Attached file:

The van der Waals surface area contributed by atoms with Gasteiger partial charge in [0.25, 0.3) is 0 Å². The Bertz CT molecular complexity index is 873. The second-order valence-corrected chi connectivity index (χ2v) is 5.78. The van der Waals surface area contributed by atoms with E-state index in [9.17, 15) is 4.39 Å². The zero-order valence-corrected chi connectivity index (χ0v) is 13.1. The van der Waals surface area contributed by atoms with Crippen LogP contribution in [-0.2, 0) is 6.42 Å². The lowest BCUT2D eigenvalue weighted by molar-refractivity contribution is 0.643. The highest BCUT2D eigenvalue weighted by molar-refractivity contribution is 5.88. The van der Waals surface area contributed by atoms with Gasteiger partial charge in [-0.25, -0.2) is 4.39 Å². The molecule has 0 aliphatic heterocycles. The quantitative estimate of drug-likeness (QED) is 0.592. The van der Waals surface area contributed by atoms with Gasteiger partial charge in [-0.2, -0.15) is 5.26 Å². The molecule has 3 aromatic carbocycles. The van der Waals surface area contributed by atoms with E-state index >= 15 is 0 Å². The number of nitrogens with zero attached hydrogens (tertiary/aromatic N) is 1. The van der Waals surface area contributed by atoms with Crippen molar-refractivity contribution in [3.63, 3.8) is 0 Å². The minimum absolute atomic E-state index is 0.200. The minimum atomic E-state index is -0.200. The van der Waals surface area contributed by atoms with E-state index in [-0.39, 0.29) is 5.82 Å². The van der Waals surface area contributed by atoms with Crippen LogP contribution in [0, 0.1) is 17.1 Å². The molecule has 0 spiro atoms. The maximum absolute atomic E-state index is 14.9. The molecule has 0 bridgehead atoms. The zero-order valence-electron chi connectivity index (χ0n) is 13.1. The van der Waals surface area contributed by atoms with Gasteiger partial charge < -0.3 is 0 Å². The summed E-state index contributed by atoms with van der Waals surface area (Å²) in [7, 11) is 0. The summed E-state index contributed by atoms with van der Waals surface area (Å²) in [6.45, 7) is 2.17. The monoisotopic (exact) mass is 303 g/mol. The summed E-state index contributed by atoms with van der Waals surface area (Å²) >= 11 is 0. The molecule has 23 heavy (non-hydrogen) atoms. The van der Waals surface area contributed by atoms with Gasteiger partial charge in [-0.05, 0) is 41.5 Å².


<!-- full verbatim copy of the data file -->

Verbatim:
The van der Waals surface area contributed by atoms with Gasteiger partial charge in [0.25, 0.3) is 0 Å². The Bertz CT molecular complexity index is 873. The second-order valence-corrected chi connectivity index (χ2v) is 5.78. The van der Waals surface area contributed by atoms with E-state index in [9.17, 15) is 4.39 Å². The zero-order valence-corrected chi connectivity index (χ0v) is 13.1. The van der Waals surface area contributed by atoms with Crippen LogP contribution in [-0.2, 0) is 6.42 Å². The lowest BCUT2D eigenvalue weighted by molar-refractivity contribution is 0.643. The highest BCUT2D eigenvalue weighted by molar-refractivity contribution is 5.88. The van der Waals surface area contributed by atoms with Gasteiger partial charge in [-0.25, -0.2) is 4.39 Å². The molecule has 0 aliphatic heterocycles. The quantitative estimate of drug-likeness (QED) is 0.592. The van der Waals surface area contributed by atoms with Gasteiger partial charge in [-0.2, -0.15) is 5.26 Å². The molecule has 3 aromatic carbocycles. The van der Waals surface area contributed by atoms with E-state index >= 15 is 0 Å². The number of nitrogens with zero attached hydrogens (tertiary/aromatic N) is 1. The van der Waals surface area contributed by atoms with Crippen molar-refractivity contribution in [3.63, 3.8) is 0 Å². The minimum absolute atomic E-state index is 0.200. The minimum atomic E-state index is -0.200. The van der Waals surface area contributed by atoms with E-state index in [-0.39, 0.29) is 5.82 Å². The van der Waals surface area contributed by atoms with Crippen LogP contribution in [0, 0.1) is 17.1 Å². The molecule has 0 spiro atoms. The maximum absolute atomic E-state index is 14.9. The molecule has 0 bridgehead atoms. The zero-order valence-electron chi connectivity index (χ0n) is 13.1. The van der Waals surface area contributed by atoms with Gasteiger partial charge < -0.3 is 0 Å². The summed E-state index contributed by atoms with van der Waals surface area (Å²) in [7, 11) is 0. The summed E-state index contributed by atoms with van der Waals surface area (Å²) in [6.45, 7) is 2.17. The monoisotopic (exact) mass is 303 g/mol. The summed E-state index contributed by atoms with van der Waals surface area (Å²) >= 11 is 0. The molecule has 23 heavy (non-hydrogen) atoms. The van der Waals surface area contributed by atoms with Gasteiger partial charge in [-0.05, 0) is 41.5 Å².